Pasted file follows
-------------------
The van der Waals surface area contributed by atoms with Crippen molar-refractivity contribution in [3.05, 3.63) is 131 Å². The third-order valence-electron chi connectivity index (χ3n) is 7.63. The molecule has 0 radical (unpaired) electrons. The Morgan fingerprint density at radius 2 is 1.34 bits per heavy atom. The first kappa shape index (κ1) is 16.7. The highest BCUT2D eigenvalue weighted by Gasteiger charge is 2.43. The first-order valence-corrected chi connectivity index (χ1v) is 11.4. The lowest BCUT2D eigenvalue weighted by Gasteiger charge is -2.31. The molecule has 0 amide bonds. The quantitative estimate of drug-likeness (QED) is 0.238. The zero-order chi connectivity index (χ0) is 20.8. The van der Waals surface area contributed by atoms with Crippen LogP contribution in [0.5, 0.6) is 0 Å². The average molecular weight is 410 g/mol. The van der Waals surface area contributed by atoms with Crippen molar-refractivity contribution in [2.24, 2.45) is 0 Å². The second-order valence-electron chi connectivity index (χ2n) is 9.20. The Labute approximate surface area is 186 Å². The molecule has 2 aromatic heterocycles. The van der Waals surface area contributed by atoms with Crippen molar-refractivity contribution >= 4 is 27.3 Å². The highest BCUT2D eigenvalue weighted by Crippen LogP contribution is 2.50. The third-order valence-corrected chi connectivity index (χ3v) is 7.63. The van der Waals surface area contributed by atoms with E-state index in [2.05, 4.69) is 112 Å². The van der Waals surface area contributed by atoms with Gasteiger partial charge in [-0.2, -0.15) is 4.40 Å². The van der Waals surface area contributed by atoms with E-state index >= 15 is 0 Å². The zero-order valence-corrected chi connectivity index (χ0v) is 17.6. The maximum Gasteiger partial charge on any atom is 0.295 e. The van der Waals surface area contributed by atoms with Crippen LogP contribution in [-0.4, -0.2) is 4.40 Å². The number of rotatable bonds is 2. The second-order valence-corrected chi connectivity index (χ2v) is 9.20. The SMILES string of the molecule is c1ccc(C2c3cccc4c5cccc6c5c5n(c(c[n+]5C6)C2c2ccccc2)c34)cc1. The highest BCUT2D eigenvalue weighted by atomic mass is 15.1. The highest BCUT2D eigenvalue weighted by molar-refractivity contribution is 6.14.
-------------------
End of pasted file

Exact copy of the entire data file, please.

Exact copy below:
The van der Waals surface area contributed by atoms with Crippen molar-refractivity contribution in [3.05, 3.63) is 131 Å². The third-order valence-electron chi connectivity index (χ3n) is 7.63. The molecule has 0 radical (unpaired) electrons. The Morgan fingerprint density at radius 2 is 1.34 bits per heavy atom. The first kappa shape index (κ1) is 16.7. The highest BCUT2D eigenvalue weighted by Gasteiger charge is 2.43. The first-order valence-corrected chi connectivity index (χ1v) is 11.4. The lowest BCUT2D eigenvalue weighted by Gasteiger charge is -2.31. The molecule has 0 amide bonds. The quantitative estimate of drug-likeness (QED) is 0.238. The zero-order chi connectivity index (χ0) is 20.8. The van der Waals surface area contributed by atoms with Crippen LogP contribution in [0.5, 0.6) is 0 Å². The average molecular weight is 410 g/mol. The van der Waals surface area contributed by atoms with Crippen molar-refractivity contribution in [2.24, 2.45) is 0 Å². The second-order valence-electron chi connectivity index (χ2n) is 9.20. The Labute approximate surface area is 186 Å². The molecule has 2 aromatic heterocycles. The van der Waals surface area contributed by atoms with Crippen molar-refractivity contribution >= 4 is 27.3 Å². The highest BCUT2D eigenvalue weighted by Crippen LogP contribution is 2.50. The third-order valence-corrected chi connectivity index (χ3v) is 7.63. The van der Waals surface area contributed by atoms with E-state index in [2.05, 4.69) is 112 Å². The van der Waals surface area contributed by atoms with Gasteiger partial charge in [-0.2, -0.15) is 4.40 Å². The van der Waals surface area contributed by atoms with E-state index >= 15 is 0 Å². The zero-order valence-corrected chi connectivity index (χ0v) is 17.6. The maximum Gasteiger partial charge on any atom is 0.295 e. The van der Waals surface area contributed by atoms with Crippen LogP contribution in [-0.4, -0.2) is 4.40 Å². The number of rotatable bonds is 2. The second-order valence-corrected chi connectivity index (χ2v) is 9.20. The SMILES string of the molecule is c1ccc(C2c3cccc4c5cccc6c5c5n(c(c[n+]5C6)C2c2ccccc2)c34)cc1. The highest BCUT2D eigenvalue weighted by atomic mass is 15.1. The highest BCUT2D eigenvalue weighted by molar-refractivity contribution is 6.14.